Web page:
4. System Maintenance: Some daemons help maintain the system, performing tasks such as cleaning up temporary directories (TMPWATCH), updating databases of file names (UPDATEDB), or rotating and archiving log files (LOGROTATE).

Daemons usually operate invisibly in the background. However, they generate log files that can be inspected if necessary, for troubleshooting purposes or for regular system audits. Daemon processes typically have 'd' appended to their names (e.g., HTTPD, SSHD) to indicate their nature. While daemons are essential to a Unix system, they also represent potential points of vulnerability. Each daemon running on a system opens a new potential avenue for system compromise. Therefore, prudent system administration involves running only necessary daemons and ensuring they are kept updated to mitigate potential security threats. In conclusion, daemons in a Unix system serve as the workhorses, performing a myriad of tasks that allow for the smooth and efficient operation of the system. They are an integral component of the system's architecture, providing vital network services, managing devices and resources, logging and monitoring system activity, and maintaining the system's health.

Process lurking in background

Many processes on a running UNIX system lurk in the background, unconnected to any terminal and generating no visible input or output. These processes are called daemons. A daemon is a process that is not associated with any terminal and is dedicated to handling a particular task. For example, daemon processes run the print queue and handle network infrastructure tasks. On systems supporting a Web server, the Web server process itself is usually a daemon. Keeping daemons correctly configured and running properly is an important element of UNIX system administration.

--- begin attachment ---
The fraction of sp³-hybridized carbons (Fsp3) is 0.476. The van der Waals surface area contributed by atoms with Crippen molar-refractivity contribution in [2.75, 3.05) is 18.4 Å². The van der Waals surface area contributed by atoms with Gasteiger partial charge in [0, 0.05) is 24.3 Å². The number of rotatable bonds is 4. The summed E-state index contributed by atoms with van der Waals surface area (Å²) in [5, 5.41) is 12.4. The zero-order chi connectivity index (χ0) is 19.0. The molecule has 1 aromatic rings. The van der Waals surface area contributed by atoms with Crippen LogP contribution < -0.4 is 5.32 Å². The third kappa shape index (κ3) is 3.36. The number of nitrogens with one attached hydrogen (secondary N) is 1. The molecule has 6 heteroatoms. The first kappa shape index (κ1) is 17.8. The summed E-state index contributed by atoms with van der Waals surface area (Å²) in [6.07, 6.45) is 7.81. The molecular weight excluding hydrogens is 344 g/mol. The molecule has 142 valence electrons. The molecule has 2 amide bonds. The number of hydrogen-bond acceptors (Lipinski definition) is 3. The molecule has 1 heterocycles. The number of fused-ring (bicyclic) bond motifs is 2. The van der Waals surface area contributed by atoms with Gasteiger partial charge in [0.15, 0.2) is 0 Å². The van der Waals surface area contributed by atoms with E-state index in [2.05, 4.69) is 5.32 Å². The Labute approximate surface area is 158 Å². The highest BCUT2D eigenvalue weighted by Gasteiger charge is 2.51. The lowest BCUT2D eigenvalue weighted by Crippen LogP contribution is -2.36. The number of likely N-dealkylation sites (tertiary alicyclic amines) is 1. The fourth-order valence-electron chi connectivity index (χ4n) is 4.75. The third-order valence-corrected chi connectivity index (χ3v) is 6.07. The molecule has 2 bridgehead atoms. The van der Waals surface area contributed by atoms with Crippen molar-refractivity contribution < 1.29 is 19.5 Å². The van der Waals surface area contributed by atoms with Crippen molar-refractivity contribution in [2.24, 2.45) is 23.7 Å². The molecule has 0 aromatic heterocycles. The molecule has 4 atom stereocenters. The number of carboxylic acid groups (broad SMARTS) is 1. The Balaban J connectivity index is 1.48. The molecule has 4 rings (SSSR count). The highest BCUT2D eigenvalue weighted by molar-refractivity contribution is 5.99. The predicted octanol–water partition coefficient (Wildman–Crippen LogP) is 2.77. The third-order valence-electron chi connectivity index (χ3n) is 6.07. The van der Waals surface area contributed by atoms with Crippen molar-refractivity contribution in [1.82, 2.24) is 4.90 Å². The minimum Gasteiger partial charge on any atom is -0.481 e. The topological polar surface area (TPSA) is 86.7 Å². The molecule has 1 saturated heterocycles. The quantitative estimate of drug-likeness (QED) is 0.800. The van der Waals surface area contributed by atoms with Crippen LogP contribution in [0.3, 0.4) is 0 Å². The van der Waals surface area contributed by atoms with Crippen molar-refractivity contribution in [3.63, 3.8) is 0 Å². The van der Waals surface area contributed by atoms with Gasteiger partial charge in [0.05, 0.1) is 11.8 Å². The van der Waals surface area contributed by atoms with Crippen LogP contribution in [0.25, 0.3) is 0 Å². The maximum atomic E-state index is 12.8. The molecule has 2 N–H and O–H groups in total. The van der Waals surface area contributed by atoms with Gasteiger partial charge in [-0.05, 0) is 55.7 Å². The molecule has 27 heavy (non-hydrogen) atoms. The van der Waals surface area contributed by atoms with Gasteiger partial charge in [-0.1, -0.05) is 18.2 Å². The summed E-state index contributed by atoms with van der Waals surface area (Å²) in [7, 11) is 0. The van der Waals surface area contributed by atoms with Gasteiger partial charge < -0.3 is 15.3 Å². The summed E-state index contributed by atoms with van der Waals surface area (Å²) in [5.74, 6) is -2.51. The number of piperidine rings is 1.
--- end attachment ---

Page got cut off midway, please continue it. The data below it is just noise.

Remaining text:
Files versus Processes

Programs are stored in files; therefore, every program has an associated file. For example, the grep command is a program stored in the file /usr/bin/grep. As mentioned earlier, running the grep command starts a grep process. It is important to keep straight the distinction between the file /usr/bin/grep and a running grep process. A process is a running program. Because UNIX is multitasking, a given program may be run more than once simultaneously. Each separate invocation of the program gives rise to a new process, even though all these processes came from the same file.
[1]shell: The shell is a program that interprets your commands and passes them to the operating system for further processing. You enter commands at the shell prompt (also called the system prompt or command prompt).
[2]grep: The grep command searches the named input files for lines containing a match to the given pattern. By default, grep prints the matching lines. The grep command reads from standard input if no files are given or when a filename of - is encountered.
[3]device: A device is a piece of hardware used by the system, such as hard drives, CD-ROMs, and so on. Devices are treated as a special type of file.